I continue my series encouraging people to look closely at nature, with today’s quiet, lovely book choice.
Author: Yukiko Kato
Illustrator: Komako Sakai
Publisher: New York: Enchanted Lion Books, 2008 (originally published in Japan)
Genre: Picture book, fiction
Audience Age: 2-5 years
Themes/Topics: nature, using all five senses to experience nature, being alone, being reunited with family
Opening Sentences: I’ve come to the river with my mom and my dad and my brother to play. Susurrus, susurrus. The running river is singing a song. “Come, Yu-chan,” calls my dad. Hmm… do I want to go?
Synopsis: A small girl, perhaps three years old at the most, has come to the river with her family. While her dad and brother play in the river and her mother sets out a picnic, the little girl follows a butterfly into the tall grass of the riverbank. She experiences many sights and sounds and feelings as the butterfly leads her deeper into the grasses. All around her are rustlings and squeakings, the onomatopoeia of the words adding to the reader’s appreciation of her experience. She feels the tickle of the grasses, and the odd touch of a grasshopper that lands on her arm. She sees a myriad of different grasses swaying like the waves of the ocean. Then she realizes she is alone. She closes her eyes, and is even more aware of the sounds around her – but where is her family? To her surprise and relief (and ours) when she opens her eyes her mother is there. It’s a simple, quiet book, originally published in Japan as part of a series intended to “focus on what it feels like to be in a particular place” in nature.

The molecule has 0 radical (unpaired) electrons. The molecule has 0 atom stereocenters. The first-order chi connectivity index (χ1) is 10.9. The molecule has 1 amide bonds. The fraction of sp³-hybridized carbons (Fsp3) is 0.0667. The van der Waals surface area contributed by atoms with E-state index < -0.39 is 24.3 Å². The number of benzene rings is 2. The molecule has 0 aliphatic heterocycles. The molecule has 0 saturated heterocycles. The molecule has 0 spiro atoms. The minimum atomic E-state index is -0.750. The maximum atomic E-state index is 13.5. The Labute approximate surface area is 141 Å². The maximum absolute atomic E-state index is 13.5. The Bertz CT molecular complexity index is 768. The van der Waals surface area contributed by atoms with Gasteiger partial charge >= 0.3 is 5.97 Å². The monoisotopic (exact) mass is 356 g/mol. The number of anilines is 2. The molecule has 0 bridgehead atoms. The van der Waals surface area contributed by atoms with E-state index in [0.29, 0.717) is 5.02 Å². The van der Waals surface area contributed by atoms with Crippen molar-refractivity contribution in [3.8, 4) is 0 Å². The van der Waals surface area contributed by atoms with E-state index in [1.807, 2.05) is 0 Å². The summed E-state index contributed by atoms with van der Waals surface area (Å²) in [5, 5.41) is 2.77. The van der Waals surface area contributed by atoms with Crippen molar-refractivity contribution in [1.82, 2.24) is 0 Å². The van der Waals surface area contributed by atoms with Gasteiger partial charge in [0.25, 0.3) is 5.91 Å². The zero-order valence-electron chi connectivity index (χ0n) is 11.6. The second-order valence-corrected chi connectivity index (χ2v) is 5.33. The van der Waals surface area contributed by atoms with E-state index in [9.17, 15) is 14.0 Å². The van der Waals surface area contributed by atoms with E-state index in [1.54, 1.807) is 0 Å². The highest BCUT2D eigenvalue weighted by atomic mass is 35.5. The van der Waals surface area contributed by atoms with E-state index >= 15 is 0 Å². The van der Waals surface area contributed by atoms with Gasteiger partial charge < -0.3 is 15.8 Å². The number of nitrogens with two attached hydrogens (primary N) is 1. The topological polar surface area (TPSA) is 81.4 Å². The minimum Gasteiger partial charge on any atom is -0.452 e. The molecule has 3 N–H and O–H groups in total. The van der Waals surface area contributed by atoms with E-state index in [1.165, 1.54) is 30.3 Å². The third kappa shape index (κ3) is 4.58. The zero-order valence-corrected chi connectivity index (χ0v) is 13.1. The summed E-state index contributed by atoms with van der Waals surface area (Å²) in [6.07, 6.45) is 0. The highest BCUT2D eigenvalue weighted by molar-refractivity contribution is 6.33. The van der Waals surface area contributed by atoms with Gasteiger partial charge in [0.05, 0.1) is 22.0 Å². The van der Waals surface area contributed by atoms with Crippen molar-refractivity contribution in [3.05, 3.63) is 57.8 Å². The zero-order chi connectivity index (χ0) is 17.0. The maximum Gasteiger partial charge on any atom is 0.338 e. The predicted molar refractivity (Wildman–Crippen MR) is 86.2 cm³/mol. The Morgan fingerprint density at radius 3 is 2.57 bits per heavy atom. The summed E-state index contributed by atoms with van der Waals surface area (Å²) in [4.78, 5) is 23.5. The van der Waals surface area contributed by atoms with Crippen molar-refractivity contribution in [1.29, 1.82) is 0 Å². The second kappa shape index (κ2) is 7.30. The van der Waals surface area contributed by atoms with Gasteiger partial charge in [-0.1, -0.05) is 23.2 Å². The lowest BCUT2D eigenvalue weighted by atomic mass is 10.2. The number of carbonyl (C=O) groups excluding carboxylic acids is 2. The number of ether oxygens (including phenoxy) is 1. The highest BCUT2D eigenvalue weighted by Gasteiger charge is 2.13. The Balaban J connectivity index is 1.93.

To experience some of the book for yourself, particularly the art and the way the words mimic the sounds the little one hears, you can read this review from the blog Seven Impossible Things Before Breakfast.
Activities/Resources: The best activity to go with this book is to go out into nature, either into the countryside or into an urban park, and to look at the different types of plants, feel what they are like – touch the bark of a birch tree and an oak, for example, or brush a piece of foxtail grass across the skin, then a blade of ordinary grass; see if there are birds or bugs about; invite children to close their eyes and listen, then ask them what nature sounds do you hear? What might be making those sounds? Can you think of words that imitate the sounds you hear?
Availability: This is readily available in hardcover.
Every Friday, bloggers join together to share picture book reviews and resources, thanks to author Susanna Leonard Hill’s brainchild, “Perfect Picture Book Fridays.” Susanna then adds the books (and links to the reviews) to a comprehensive listing by subject on her blog. Find the entire listing at her “Perfect Picture Books.”